induce neutron capture reactions. They push the nucleus into an excited state above the fission barrier and
it then splits up. When a nucleus absorbs a neutron some energy is released due to the binding energy of
that neutron, if this energy is as large as the activation energy then fission can be induced. The binding
energy of the last added neutron is not the same as the average binding energy per nucleon (this is explained
by the shell model). For uranium it is a little less, and it depends on how adding another neutron a↵ects the

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pairing term. For example, the capture of a neutron by 235 92

U (which leads to 236 92
U ) converts an even-odd
nucleus to a more tightly bound even-even nucleus due to the larger pairing term. Conversely, the capture of
a neutron by 23892
U (which leads to 23992
U ) converts an even–even nucleus to a less tightly bound even–odd
one. The binding energy of the last neutron is 6.5 MeV for 236 92
U and 4.8 MeV for 239 92
U (the di↵erence
between them is due to the di↵erence in the change in the pairing term). The activation energy for fission in
U is 5 MeV (less than the energy supplied by neutron capture) and that in 238 92
U is 6 MeV (more than
the energy supplied by neutron capture). For this reason fission can be induced in 235 92
U by slow neutrons,
in fact the kinetic energy of the neutrons can be zero as a neutron capture will always provide enough energy
to induce fission. Conversely, for fission to be induced in 238 92
U neutrons with at least 1.2 MeV of kinetic
energy (fast neutrons) are required. Materials such as 23592
U that require only slow neutrons to induce fission
are known as fissile materials, other examples include 233 92
U , 239
Pu and 24194
Pu . Materials such as 23892
that require fast neutrons to induce fission are known as non-fissile materials. Other examples include 90 Th
, 240
Pu and 24294
Pu .

2.3 Nucleus–neutron cross sections

Since neutrons are used to induce fission it is useful to look at the nucleus–neutron cross section for uranium,
the most commonly used element in fission reactors. Figure 3 shows the total and fission nucleus–neutron
cross sections for 235 92
U and for 238 92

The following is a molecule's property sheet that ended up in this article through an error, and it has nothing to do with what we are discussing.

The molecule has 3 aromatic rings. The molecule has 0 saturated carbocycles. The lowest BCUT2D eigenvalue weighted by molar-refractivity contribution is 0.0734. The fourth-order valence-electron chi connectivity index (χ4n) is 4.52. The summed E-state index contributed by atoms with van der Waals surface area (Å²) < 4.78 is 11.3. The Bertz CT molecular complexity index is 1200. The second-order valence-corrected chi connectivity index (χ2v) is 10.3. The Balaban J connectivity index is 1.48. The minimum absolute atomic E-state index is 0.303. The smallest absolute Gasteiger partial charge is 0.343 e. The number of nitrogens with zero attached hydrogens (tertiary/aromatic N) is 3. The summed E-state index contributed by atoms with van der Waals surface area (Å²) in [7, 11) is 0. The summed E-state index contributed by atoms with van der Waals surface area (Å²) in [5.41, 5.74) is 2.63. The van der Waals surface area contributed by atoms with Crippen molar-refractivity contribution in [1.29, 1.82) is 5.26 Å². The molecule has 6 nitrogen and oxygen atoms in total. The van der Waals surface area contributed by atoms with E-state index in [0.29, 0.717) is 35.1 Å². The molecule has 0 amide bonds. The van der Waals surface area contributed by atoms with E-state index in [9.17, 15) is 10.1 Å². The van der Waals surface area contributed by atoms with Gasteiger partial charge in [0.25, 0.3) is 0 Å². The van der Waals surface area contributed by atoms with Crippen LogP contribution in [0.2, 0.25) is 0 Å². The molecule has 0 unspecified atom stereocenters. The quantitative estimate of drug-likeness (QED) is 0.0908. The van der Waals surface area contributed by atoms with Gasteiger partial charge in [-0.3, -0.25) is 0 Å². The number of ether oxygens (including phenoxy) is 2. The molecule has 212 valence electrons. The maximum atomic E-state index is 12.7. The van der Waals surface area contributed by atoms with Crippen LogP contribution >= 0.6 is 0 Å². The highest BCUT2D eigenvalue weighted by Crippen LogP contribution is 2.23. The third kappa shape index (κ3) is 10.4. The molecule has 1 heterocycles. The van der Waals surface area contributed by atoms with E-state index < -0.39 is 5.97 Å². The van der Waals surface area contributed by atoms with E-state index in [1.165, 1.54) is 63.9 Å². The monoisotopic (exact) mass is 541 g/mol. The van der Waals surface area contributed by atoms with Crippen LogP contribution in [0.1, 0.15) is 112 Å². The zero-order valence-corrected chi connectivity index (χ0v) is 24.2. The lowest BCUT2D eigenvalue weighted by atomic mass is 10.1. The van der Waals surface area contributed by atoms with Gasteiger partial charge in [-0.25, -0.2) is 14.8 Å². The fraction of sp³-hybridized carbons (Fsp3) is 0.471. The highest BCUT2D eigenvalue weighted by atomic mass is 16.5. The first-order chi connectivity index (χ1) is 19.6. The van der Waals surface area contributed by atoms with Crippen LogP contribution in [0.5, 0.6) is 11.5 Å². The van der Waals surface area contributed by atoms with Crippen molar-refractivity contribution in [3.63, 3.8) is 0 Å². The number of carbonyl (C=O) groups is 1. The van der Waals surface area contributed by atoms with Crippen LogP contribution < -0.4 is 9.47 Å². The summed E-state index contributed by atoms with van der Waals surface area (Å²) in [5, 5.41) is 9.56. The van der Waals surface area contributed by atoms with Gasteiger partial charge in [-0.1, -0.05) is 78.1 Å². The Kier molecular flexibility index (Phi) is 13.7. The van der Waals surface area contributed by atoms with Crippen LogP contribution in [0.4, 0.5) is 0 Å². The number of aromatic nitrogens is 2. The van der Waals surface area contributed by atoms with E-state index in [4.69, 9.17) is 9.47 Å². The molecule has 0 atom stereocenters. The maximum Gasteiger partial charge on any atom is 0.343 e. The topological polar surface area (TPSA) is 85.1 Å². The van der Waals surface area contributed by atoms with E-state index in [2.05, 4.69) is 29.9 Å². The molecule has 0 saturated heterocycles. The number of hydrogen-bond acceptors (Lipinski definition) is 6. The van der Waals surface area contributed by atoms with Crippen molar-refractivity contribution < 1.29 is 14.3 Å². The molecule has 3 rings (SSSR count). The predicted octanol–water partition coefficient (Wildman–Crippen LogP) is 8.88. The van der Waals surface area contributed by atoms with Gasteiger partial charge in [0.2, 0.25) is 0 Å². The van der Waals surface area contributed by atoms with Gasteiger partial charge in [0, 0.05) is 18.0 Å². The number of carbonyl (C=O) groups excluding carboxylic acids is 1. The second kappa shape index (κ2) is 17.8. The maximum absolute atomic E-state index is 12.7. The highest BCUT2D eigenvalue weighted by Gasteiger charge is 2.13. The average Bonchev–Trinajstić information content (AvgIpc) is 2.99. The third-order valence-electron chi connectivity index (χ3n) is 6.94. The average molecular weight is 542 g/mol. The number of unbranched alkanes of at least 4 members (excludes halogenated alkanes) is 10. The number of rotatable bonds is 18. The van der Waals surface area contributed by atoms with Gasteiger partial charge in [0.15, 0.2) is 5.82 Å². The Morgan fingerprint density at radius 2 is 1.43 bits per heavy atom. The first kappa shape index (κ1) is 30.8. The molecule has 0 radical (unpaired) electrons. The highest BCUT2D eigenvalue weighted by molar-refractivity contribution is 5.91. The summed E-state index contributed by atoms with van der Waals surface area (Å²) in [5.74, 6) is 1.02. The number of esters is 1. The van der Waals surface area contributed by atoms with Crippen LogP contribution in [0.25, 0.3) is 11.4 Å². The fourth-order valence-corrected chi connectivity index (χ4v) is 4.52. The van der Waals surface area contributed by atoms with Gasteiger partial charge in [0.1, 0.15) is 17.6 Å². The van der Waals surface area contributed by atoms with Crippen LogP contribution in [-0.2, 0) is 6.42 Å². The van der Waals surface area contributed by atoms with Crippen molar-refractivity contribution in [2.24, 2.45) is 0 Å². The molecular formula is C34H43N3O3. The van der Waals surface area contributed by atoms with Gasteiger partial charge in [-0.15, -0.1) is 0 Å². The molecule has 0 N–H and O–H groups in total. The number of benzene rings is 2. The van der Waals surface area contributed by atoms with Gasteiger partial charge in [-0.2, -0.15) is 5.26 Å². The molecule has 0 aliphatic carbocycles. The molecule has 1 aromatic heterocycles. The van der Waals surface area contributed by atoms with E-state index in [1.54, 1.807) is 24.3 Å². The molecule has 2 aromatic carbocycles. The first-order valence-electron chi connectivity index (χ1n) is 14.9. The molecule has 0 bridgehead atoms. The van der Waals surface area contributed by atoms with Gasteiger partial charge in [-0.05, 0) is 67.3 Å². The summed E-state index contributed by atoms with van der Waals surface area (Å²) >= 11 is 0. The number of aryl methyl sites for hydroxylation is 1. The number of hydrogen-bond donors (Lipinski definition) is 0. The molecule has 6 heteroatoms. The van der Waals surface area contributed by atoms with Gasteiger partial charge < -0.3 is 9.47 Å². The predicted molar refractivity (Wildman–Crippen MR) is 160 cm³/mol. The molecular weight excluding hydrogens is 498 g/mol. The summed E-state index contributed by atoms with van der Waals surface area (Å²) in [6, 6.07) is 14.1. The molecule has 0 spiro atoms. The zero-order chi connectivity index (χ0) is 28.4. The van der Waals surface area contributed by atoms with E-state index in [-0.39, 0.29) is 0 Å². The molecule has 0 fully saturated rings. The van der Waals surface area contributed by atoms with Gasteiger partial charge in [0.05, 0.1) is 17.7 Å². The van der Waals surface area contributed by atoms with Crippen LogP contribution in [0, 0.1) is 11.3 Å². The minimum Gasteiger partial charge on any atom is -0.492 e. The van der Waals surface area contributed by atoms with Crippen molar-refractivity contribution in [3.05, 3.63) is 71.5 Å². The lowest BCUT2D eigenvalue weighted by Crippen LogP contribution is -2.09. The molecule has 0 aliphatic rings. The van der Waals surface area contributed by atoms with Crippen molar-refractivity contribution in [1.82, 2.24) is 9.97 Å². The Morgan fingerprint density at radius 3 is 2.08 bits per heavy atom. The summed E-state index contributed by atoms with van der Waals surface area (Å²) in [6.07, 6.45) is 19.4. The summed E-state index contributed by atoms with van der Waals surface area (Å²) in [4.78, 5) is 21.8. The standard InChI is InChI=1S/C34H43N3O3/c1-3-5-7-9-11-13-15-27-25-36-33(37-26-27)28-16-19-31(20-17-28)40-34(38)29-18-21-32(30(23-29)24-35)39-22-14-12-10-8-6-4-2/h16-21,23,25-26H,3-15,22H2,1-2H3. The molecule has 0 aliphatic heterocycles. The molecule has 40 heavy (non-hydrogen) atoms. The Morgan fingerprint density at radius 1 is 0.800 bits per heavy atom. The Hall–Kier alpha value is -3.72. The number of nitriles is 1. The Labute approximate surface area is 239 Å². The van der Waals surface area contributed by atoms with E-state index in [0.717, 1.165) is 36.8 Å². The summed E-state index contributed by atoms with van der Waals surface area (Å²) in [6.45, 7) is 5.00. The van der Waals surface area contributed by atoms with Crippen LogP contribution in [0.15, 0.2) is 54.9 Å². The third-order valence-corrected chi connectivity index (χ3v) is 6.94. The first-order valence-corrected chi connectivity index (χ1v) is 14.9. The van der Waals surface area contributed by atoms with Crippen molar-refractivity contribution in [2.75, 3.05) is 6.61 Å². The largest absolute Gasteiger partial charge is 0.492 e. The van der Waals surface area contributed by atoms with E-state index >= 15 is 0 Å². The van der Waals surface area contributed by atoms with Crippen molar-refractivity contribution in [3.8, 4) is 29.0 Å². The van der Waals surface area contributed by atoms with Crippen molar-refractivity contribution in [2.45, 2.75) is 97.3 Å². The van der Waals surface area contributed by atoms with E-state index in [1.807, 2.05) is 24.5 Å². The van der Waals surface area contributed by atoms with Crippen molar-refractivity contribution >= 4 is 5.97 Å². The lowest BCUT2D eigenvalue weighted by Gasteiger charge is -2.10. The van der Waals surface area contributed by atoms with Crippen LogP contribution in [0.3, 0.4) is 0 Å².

U . The total cross section includes contributions from elastic and
inelastic scattering, and from neutron absorption. If the neutron is absorbed an excited state is formed that
will either emit one or more particles, e.g. neutrons, protons, ↵ particles; de-excite by emitting photons;
or undergo fission. There are resonant regions in the neutron absorption cross section where the compound
nucleus produced after the neutron absorption is in a region of excitation where its energy levels are well
There are a number of things to note about Figure 3. Firstly we can see that the fission cross section for
U is only relevant if the neutron has a kinetic energy above the activation energy of 1.2 MeV, whereas
for fissile 235
U the fission cross section is largest for small energy neutrons. In fact the fission cross section
is 84% of the total cross section at 0.1 eV. For 238 92
U the total cross section is dominated by elastic and
inelastic scattering and shows little dependence on energy except in the resonant region between 1 eV and
1 keV, where is becomes likely that a neutron will be captured into a resonance with radiative decay of the
excited state.
For 23592
U the total cross section at low energies is dominated by fission, with a sizeable contribution from
radiative capture of the neutron with the formation of the excited state 236 92
U plus one or more photons.
There is a clear resonance region, where in this case the resonance will decay via fission. At higher energies
the total cross section is dominated by elastic scattering and inelastic excitation of the nucleus.

2.4 Fission chain reactions

We have seen that neutrons can induce fission and also that fission produces neutrons. This leads to the idea
of a chain reaction in which one fission reaction leads to one or more fission reactions due to the produced
neutrons. If the probability that a given neutron induces fission is q and each fission reaction produces an
average of n neutrons, then each neutron will lead to (nq 1) additional neutrons in a time tp , where tp is the
average time before absorption of the neutron occurs. If there are N (t) neutrons present at time t, then at
N (t+ t) N (t)
time t+ t there will be N (t)+N (t) (nq 1) t/tp neutrons present and therefore dN dt = limt!0 =
dN (nq 1)dt R N (t) dN
R tt (nq 1)dt
N (t) (nq 1) /tp giving N (t) = tp . Integrating between t = 0 and t = t gives: N (0) N (t) = 0 tp

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(a) (b)

Figure 3: Nucleus–neutron cross sections versus the neutron kinetic energy for (a) uranium-235 and (b)

(nq 1)t
giving ln [N (t)] ln [N (0)] = tp leading to:

N (t) = N (0) e(nq 1)t/tp

. (2)

This leads to three possible scenarios, depending on the exact value of nq:

1. For nq < 1, N (t) decreases exponentially, the process is said to be subcritical and the reactions will
soon die out.
2. For nq = 1, N (t) remains constant, the process is said to be critical and the conditions are right for a
sustained, controlled reaction as is required in a nuclear power plant.

3. For nq > 1, N (t) increases exponentially and the process is said to be supercritical. The energy will
grow very rapidly, leading to an explosion, exactly what is needed in a nuclear fission bomb.

2.5 Nuclear fission bombs

Before starting this section I would like to note that the topic of nuclear fission bombs is obviously extremely
sensitive. They have had devastating e↵ects on peoples lives and the teaching of the topic in no way condones
their use, it is simply here to demonstrate how nuclear fission has been utilised and show the physics behind
the weapons.
First we consider the conditions required to create a supercritical reaction. For simplicity we consider
pure 23592
U , which has an average n ⇡ 2.5 and tp ⇡ 10 8 seconds (note that the process in Equation 1
is only one way that fission can occur). For supercritical conditions we require q > 0.4. One of the key
determining factors in the design of a bomb is the size of the metal. If it is small enough that neutrons are